Garden Warbler

Garden Warbler

Key facts

Scientific name: Sylvia borin

Status: Breeding summer visitor

Breeding pairs: 170,000 territories

Conservation status: Green

Length: 14 cm

Wingspan: 20 – 25 cm

Weight: 16 – 22 g

Description

Garden warblers are plump birds with a round heads. They are grey-brown with olive upperparts and grey neck. The underparts are pale buff. They have dark brown eyes and a white eye-ring.

Garden warblers have short bills with square ends and a pale base and grey-brown legs and feet. Adult males and females look alike.

Juveniles are similar to adults although their plumage is more olive coloured.

Nesting

Female garden warblers build a cup-shaped nest from grass, leaves and roots which is lined with finer grasses and hairs. It is usually constructed low down in a small tree or bush.

Garden warblers lay 4-5 whitish eggs with olive-brown marks. Both adults incubate the eggs for 11-13 days and the young are fed by both parents. Chicks leave the nest 10 days after hatching and they are independent within another 2 weeks.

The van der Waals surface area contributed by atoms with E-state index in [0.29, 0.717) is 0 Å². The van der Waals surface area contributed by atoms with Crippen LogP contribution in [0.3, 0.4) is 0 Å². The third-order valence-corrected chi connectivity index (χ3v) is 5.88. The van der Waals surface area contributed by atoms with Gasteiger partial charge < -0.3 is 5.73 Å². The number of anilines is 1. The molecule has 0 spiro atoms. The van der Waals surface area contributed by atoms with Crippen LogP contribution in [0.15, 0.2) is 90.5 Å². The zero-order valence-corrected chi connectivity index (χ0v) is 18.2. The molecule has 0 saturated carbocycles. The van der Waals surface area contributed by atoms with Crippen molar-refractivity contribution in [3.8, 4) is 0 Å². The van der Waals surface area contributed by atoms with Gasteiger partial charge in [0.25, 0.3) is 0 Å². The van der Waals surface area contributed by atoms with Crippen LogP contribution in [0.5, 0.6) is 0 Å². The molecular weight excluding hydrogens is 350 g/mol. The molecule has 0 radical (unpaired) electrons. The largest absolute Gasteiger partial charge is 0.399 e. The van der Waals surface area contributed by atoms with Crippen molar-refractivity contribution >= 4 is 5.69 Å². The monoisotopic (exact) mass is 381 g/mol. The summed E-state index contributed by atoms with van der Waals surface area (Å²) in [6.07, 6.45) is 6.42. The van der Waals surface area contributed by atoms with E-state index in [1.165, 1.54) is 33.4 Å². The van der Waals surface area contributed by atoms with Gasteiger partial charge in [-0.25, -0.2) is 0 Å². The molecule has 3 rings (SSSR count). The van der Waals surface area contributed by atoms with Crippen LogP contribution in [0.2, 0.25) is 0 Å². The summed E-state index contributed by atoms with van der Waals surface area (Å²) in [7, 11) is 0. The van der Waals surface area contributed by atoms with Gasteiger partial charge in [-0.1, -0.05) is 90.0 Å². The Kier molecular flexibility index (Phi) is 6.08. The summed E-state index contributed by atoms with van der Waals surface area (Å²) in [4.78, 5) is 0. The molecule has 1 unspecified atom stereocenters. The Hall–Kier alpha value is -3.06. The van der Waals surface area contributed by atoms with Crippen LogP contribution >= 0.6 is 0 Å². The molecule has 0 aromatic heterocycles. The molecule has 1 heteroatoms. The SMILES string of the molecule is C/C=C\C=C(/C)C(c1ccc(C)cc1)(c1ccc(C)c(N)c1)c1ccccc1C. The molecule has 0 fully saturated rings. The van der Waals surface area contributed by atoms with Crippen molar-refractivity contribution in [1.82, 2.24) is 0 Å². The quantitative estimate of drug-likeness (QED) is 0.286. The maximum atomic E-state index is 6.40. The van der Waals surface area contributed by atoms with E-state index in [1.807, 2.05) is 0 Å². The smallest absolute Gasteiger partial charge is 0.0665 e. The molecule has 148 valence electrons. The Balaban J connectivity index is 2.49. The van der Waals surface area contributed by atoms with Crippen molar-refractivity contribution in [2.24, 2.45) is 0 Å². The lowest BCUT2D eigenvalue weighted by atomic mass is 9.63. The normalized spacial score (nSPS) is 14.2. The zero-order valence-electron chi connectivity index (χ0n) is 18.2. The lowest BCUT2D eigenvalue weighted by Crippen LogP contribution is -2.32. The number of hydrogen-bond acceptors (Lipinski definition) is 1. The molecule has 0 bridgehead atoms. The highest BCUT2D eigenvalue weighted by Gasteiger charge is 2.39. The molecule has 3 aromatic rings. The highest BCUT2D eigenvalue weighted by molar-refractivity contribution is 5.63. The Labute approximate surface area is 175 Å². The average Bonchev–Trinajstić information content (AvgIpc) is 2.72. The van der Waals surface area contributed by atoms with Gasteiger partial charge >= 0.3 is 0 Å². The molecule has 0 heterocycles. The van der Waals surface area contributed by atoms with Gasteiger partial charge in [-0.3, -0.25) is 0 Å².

Garden warblers’ nests are sometimes parasitized by cuckoos.

Feeding

Garden warbles feed on caterpillars, flies, spiders and worms during breeding season as well as fruits and berries during the autumn and winter.

Garden Warbler

Where to see them

Despite its name, garden warblers are not often seen in gardens. They arrive in the UK in late April or May and leave in mid-July. They can be found in and near woodland across England, Wales and southern Scotland.

Listen

Tero Linjama/xeno-canto

Did you know?

Garden warblers have a similar song to blackcaps. In fact the song is so similar that they will respect each other’s territorial boundaries.

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